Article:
Bloomberg UX Expert Bonnie John Discusses Discoverability

October 14, 2015

As an organization that defines a user experience for a product where billions of dollars are at stake, we take UX design very seriously. That is why we are thrilled that Bonnie John, an accomplished thought leader, published author and industry consultant in User Experience and Human-Computer Interaction, recently joined our team.

Bonnie has a software development background and was most recently a Research Scientist at IBM Watson. On the Watson team she focused on computational cognitive modeling and the implications of software architecture design on usability for the end user. Bonnie has her PhD in Cognitive Psychology from Carnegie-Mellon, was on the Computer Science faculty for 22 years, and is one of the founders of the HCI program at Carnegie-Mellon University.

We recently spent some time with her to find out more about what she has been doing at Bloomberg since she joined and to get a sense of her approach to design.

1. What is your current role at Bloomberg?

I am primarily working on improving the discoverability of new functions in the Bloomberg Professional Services. I am also helping to define the role of UX in the Agile Scrum processes at Bloomberg.

2. You are an extremely well-known figure in UX cognitive modeling methods. What are some of the methods that you’d like to bring to Bloomberg?

Cognitive modeling is great for benchmarking current designs to allow comparison to new designs, ensuring that they are better, i.e., more efficient, more discoverable, not just different.

3. What is your viewpoint on how mobile devices are impacting the way we interact with our screens?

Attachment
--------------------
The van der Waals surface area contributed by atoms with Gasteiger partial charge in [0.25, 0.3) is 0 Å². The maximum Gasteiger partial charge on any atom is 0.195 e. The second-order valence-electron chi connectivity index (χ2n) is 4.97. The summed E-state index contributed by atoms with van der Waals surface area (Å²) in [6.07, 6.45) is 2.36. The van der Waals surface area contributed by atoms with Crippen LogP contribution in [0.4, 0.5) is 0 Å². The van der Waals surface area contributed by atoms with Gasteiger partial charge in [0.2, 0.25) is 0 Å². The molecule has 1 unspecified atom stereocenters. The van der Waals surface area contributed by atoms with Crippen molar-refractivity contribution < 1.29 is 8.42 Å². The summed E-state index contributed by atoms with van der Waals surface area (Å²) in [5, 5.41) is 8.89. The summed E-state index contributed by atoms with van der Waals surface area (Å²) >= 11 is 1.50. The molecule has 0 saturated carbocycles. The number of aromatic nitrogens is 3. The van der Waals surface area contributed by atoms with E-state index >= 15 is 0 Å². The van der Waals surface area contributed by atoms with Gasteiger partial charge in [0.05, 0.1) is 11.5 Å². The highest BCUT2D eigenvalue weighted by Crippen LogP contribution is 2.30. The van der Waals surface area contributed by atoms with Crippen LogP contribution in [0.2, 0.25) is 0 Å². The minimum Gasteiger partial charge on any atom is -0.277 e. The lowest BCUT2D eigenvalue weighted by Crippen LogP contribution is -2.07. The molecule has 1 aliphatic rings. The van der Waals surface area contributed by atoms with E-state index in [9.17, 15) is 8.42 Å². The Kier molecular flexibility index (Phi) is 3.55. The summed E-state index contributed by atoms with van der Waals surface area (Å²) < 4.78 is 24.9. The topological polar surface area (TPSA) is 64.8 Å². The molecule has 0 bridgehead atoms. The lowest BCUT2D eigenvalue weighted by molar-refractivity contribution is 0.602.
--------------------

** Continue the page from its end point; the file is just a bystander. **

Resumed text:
The biggest factors are their availability and their small size. Because they are always with us, we have the potential to get all the information we need whenever we need it. But the small size puts more pressure on designers to understand users’ needs in order to surface the right information at the right time without undue effort.

4. You’ve spent many years in academia preparing students for careers in human computer interaction. What are your thoughts on diversifying the talent pool?

HCI is historically one of the more diverse subfields of CS, with an almost 50/50 split along gender lines. I believe that is because HCI has always been about solving real problems for real people, which has been more attractive to women, as opposed to the inherent beauty of an algorithm or wrestling some code to do your bidding.

5. What is the most challenging part about merging design and technology?

Merging the two disciplines requires merging different educational backgrounds and ways of knowing. Technologists are used to lectures, readings, homework and tests that have right answers and correct procedures to arrive at those answers. Designers are used to problems that have no one right answer and many methods to arrive at an acceptable answer. When these fields merge into real-world product design, they have to learn to talk to each other and value each others’ contributions.